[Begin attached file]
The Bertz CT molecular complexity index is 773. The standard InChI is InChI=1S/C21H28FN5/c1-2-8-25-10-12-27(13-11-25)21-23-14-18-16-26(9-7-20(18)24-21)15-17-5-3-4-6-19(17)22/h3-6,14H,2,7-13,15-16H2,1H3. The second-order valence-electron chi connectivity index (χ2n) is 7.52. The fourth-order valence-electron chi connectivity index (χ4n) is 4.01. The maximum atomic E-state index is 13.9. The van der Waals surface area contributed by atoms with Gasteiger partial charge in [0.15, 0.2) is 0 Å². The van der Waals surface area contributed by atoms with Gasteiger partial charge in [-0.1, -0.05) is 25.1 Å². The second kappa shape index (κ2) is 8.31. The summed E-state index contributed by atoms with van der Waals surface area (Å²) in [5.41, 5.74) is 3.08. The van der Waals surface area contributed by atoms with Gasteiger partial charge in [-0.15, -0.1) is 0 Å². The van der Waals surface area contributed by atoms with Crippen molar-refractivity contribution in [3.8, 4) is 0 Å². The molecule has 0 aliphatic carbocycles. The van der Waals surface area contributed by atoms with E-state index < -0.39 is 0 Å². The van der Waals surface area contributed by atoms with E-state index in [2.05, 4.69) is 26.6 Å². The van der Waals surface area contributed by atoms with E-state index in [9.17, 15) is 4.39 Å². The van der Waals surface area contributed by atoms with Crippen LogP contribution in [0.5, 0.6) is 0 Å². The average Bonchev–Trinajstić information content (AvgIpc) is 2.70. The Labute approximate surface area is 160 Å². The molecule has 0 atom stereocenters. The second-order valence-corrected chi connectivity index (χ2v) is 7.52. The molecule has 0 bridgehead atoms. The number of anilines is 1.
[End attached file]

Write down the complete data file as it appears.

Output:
The Bertz CT molecular complexity index is 773. The standard InChI is InChI=1S/C21H28FN5/c1-2-8-25-10-12-27(13-11-25)21-23-14-18-16-26(9-7-20(18)24-21)15-17-5-3-4-6-19(17)22/h3-6,14H,2,7-13,15-16H2,1H3. The second-order valence-electron chi connectivity index (χ2n) is 7.52. The fourth-order valence-electron chi connectivity index (χ4n) is 4.01. The maximum atomic E-state index is 13.9. The van der Waals surface area contributed by atoms with Gasteiger partial charge in [0.15, 0.2) is 0 Å². The van der Waals surface area contributed by atoms with Gasteiger partial charge in [-0.1, -0.05) is 25.1 Å². The second kappa shape index (κ2) is 8.31. The summed E-state index contributed by atoms with van der Waals surface area (Å²) in [5.41, 5.74) is 3.08. The van der Waals surface area contributed by atoms with Gasteiger partial charge in [-0.15, -0.1) is 0 Å². The van der Waals surface area contributed by atoms with Crippen molar-refractivity contribution in [3.8, 4) is 0 Å². The molecule has 0 aliphatic carbocycles. The van der Waals surface area contributed by atoms with E-state index < -0.39 is 0 Å². The van der Waals surface area contributed by atoms with E-state index in [2.05, 4.69) is 26.6 Å². The van der Waals surface area contributed by atoms with E-state index in [9.17, 15) is 4.39 Å². The van der Waals surface area contributed by atoms with Crippen LogP contribution in [0.5, 0.6) is 0 Å². The average Bonchev–Trinajstić information content (AvgIpc) is 2.70. The Labute approximate surface area is 160 Å². The molecule has 0 atom stereocenters. The second-order valence-corrected chi connectivity index (χ2v) is 7.52. The molecule has 0 bridgehead atoms. The number of anilines is 1.